I am looking for new thread to this discussion that looks past the crash event and toward keeping people tied together. It is a difficult one to have in our partisan polarized environment. World war two was a result of the conditions created by the system in place during the 1930's. Hungary people will do crazy things for someone who offers them hope of food.
Just as I watched the TV while Iraq citizens looted their own government building I cringe at the elected few looting our treasury to provide gains for the few at the expense of us all. That is the reason I feel a tax plan must be part of this solution. A am afraid we just don't have any more rope. Can we learn and do something different? That is why I have spent my time in this discussion.

Sent by ray | 10:09 AM | 9-25-2008

Bush's salespitch reminds me of Iraq: "these are special circumstances" so the usual rules don't apply.

Sent by Matt Kaye | 12:22 PM | 9-25-2008

I would agree with you that "not all that many people will care about the details" in 2011 if this event were simply of the moment, like books on the OJ Trial. For instance, when Marcia Clark's $4 million memoir came out years after the trial, no one cared because the moment was long over.

But the bailout is an ongoing and evolving situation that will shape the American economy and politics for years to come, seeing as we seem ready to replace Bush's "democratic capitalism" with socialism and, as one of the people on your podcast put it earlier this week, to transfer the power of America's purse strings from the legislative to the executive branch.

Look at Thomas Ricks' FIASCO and Rajiv Chandrasekaran's IMPERIAL LIFE IN THE EMERALD CITY, published in 2006. Booksellers were telling publishers, "No one wants Iraq books. Certainly no one wants negative Iraq books." Nope. Huge sellers because they came out right when the effects of the occupation were truly becoming known. The aftermath of the invasion, not the invasion itself, had become and continues to be the big story.

In addition, it's a story with angles suitable for several shelves in the bookstore. Most publishers, from what the Observer noted yesterday, are aiming books at the business shelf. But in my opinion this is a political story destined for the current affairs then the history shelf. Think of the story as that of the corruption in Iraq simply transported to America.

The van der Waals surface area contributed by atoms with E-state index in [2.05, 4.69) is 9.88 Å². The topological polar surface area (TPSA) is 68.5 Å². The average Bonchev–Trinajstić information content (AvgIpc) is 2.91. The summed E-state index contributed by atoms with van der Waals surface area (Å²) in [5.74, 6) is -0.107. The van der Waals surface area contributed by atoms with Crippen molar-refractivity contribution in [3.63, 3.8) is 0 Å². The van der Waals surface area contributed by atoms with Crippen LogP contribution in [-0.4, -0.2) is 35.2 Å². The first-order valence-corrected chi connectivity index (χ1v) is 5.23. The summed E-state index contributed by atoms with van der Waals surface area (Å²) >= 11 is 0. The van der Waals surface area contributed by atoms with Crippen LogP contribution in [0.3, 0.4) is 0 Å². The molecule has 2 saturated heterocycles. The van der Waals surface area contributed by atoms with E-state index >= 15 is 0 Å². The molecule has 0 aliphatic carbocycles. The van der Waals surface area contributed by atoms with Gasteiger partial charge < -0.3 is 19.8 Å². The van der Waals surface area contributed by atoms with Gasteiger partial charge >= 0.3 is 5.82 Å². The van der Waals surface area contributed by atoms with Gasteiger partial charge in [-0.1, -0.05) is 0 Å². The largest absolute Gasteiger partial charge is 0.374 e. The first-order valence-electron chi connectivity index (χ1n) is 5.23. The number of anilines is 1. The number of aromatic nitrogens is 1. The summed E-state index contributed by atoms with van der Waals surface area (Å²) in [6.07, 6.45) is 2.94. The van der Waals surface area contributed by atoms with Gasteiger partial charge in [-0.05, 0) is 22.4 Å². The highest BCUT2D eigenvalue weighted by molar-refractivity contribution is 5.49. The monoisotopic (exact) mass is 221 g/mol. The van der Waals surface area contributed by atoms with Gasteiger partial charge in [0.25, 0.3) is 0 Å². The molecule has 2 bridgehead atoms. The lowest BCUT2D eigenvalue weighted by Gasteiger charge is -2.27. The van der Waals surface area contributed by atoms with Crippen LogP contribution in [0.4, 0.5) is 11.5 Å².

I also think you're confusing the needs of one trade, journalism, with another, publishing. Journalism thrives on the instant, first always being best, whereas publishing, with the exception of quickie books or books rushed back into print, thrives on the long lead time and the chance to plumb every depth of a story.

Consider Eichenwald's CONSPIRACY OF FOOLS, which came out three and a half years after Enron went belly up and also after several other Enron books had been published. It was far more detailed than earlier books, "epic" as PW described it, which was half the appeal.

The writer, I would argue, is the other half, and a great writer's appeal doesn't date either. Look at Bob Woodward's last few books, which are a chronicle of White House malfeasance long after the melfeasing--long after anyone could even imagine they could be more malfeasant.

One category of detail is particularly important when it comes to those on the bailout: people to blame. Used to be, there'd be a trial or commission where the guilty were effectively hanged in the public square. That doesn't really happen anymore. As the Gonzalez hearings showed, even the most corrupt and incompetent person would still be shamelessly championed by his political allies. It's the books that reveal the truth today, people will want them for closure, seeing as tar and feathering is no longer socially acceptable.

Sure there will be books on the crisis and the bailout that will fail. The key is finding the right story and having the right person take the time to do it right, then publishing it at the right moment in the evolution of the story.

In 2011, for instance, the next presidential campaign will be gearing up, which will likely make the aftermath of the bailout very relevant.

Sent by Stephen | 1:49 PM | 9-25-2008

Let's hope we are heading into an era of De-Bu'ushifcation when we learn the truth, or at least the scope of what we will never know.

Adam, you and the Planet Money team are doing a great job. You've got my attention.

Sent by Mark Willis | 2:19 PM | 9-25-2008